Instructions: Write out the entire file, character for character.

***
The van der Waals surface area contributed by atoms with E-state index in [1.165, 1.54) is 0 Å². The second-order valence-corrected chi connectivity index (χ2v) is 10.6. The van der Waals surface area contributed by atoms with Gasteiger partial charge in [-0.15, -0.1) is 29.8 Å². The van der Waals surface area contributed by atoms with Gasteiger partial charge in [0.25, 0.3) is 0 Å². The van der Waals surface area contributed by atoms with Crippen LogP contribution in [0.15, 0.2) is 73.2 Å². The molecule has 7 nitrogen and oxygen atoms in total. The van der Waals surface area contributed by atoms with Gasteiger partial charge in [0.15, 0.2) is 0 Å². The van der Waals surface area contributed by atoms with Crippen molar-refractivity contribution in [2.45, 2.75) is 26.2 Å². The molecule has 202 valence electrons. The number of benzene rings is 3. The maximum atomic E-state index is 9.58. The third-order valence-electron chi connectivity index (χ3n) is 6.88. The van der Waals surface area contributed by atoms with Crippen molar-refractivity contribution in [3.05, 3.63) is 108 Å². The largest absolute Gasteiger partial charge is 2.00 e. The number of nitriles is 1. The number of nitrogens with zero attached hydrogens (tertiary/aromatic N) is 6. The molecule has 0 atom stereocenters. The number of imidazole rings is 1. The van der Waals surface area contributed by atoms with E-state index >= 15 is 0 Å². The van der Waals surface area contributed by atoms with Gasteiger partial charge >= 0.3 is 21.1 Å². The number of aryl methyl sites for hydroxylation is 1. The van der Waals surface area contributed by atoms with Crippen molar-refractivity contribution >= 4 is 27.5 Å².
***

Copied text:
The van der Waals surface area contributed by atoms with E-state index in [1.165, 1.54) is 0 Å². The second-order valence-corrected chi connectivity index (χ2v) is 10.6. The van der Waals surface area contributed by atoms with Gasteiger partial charge in [-0.15, -0.1) is 29.8 Å². The van der Waals surface area contributed by atoms with Gasteiger partial charge in [0.25, 0.3) is 0 Å². The van der Waals surface area contributed by atoms with Crippen LogP contribution in [0.15, 0.2) is 73.2 Å². The molecule has 7 nitrogen and oxygen atoms in total. The van der Waals surface area contributed by atoms with Gasteiger partial charge in [0.15, 0.2) is 0 Å². The van der Waals surface area contributed by atoms with Crippen molar-refractivity contribution in [2.45, 2.75) is 26.2 Å². The molecule has 202 valence electrons. The number of benzene rings is 3. The maximum atomic E-state index is 9.58. The third-order valence-electron chi connectivity index (χ3n) is 6.88. The van der Waals surface area contributed by atoms with Crippen molar-refractivity contribution in [3.05, 3.63) is 108 Å². The largest absolute Gasteiger partial charge is 2.00 e. The number of nitriles is 1. The number of nitrogens with zero attached hydrogens (tertiary/aromatic N) is 6. The molecule has 0 atom stereocenters. The number of imidazole rings is 1. The van der Waals surface area contributed by atoms with E-state index >= 15 is 0 Å². The van der Waals surface area contributed by atoms with Gasteiger partial charge >= 0.3 is 21.1 Å². The number of aryl methyl sites for hydroxylation is 1. The van der Waals surface area contributed by atoms with Crippen molar-refractivity contribution >= 4 is 27.5 Å².